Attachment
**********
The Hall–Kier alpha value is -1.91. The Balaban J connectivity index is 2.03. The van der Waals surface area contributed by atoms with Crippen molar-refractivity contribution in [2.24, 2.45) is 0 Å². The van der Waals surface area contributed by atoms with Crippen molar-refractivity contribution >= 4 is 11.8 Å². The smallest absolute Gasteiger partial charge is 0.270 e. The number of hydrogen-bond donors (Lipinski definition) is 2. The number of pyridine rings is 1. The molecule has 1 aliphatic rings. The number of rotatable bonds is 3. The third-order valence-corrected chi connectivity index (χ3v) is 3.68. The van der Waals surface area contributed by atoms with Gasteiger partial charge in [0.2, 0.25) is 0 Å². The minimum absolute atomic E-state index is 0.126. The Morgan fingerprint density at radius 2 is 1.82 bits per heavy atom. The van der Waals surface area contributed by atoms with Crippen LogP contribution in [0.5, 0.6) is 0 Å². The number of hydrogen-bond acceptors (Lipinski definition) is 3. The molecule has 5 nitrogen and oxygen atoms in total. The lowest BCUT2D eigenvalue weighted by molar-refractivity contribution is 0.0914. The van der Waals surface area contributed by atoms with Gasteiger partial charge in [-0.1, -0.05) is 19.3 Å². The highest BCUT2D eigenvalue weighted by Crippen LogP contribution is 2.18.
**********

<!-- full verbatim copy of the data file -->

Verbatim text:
The Hall–Kier alpha value is -1.91. The Balaban J connectivity index is 2.03. The van der Waals surface area contributed by atoms with Crippen molar-refractivity contribution in [2.24, 2.45) is 0 Å². The van der Waals surface area contributed by atoms with Crippen molar-refractivity contribution >= 4 is 11.8 Å². The smallest absolute Gasteiger partial charge is 0.270 e. The number of hydrogen-bond donors (Lipinski definition) is 2. The number of pyridine rings is 1. The molecule has 1 aliphatic rings. The number of rotatable bonds is 3. The third-order valence-corrected chi connectivity index (χ3v) is 3.68. The van der Waals surface area contributed by atoms with Gasteiger partial charge in [0.2, 0.25) is 0 Å². The minimum absolute atomic E-state index is 0.126. The Morgan fingerprint density at radius 2 is 1.82 bits per heavy atom. The van der Waals surface area contributed by atoms with Crippen LogP contribution in [0.5, 0.6) is 0 Å². The number of hydrogen-bond acceptors (Lipinski definition) is 3. The molecule has 5 nitrogen and oxygen atoms in total. The lowest BCUT2D eigenvalue weighted by molar-refractivity contribution is 0.0914. The van der Waals surface area contributed by atoms with Gasteiger partial charge in [-0.1, -0.05) is 19.3 Å². The highest BCUT2D eigenvalue weighted by Crippen LogP contribution is 2.18.